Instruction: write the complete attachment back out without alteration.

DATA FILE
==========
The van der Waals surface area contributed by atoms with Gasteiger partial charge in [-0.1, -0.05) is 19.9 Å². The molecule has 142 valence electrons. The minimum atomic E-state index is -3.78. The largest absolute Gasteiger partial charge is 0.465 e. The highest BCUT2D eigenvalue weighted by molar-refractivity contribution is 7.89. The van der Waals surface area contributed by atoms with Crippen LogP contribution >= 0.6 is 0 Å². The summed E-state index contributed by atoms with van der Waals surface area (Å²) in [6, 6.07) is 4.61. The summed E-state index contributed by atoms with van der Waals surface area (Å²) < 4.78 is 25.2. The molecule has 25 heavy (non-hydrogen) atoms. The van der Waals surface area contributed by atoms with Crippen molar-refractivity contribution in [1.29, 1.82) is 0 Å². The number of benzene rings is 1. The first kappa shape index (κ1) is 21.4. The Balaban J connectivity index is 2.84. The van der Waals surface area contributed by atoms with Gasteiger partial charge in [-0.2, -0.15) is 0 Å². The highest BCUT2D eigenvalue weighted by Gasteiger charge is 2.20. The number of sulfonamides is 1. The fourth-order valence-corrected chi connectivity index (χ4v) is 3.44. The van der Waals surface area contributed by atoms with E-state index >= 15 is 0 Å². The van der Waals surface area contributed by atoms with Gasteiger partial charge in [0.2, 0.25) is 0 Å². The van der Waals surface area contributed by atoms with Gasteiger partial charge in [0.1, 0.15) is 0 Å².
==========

The van der Waals surface area contributed by atoms with Gasteiger partial charge in [-0.1, -0.05) is 19.9 Å². The molecule has 142 valence electrons. The minimum atomic E-state index is -3.78. The largest absolute Gasteiger partial charge is 0.465 e. The highest BCUT2D eigenvalue weighted by molar-refractivity contribution is 7.89. The van der Waals surface area contributed by atoms with Crippen LogP contribution >= 0.6 is 0 Å². The summed E-state index contributed by atoms with van der Waals surface area (Å²) in [6, 6.07) is 4.61. The summed E-state index contributed by atoms with van der Waals surface area (Å²) < 4.78 is 25.2. The molecule has 25 heavy (non-hydrogen) atoms. The van der Waals surface area contributed by atoms with Crippen molar-refractivity contribution in [1.29, 1.82) is 0 Å². The number of benzene rings is 1. The first kappa shape index (κ1) is 21.4. The Balaban J connectivity index is 2.84. The van der Waals surface area contributed by atoms with Gasteiger partial charge in [-0.2, -0.15) is 0 Å². The highest BCUT2D eigenvalue weighted by Gasteiger charge is 2.20. The number of sulfonamides is 1. The fourth-order valence-corrected chi connectivity index (χ4v) is 3.44. The van der Waals surface area contributed by atoms with E-state index >= 15 is 0 Å². The van der Waals surface area contributed by atoms with Gasteiger partial charge in [0.2, 0.25) is 0 Å². The van der Waals surface area contributed by atoms with Gasteiger partial charge in [0.1, 0.15) is 0 Å².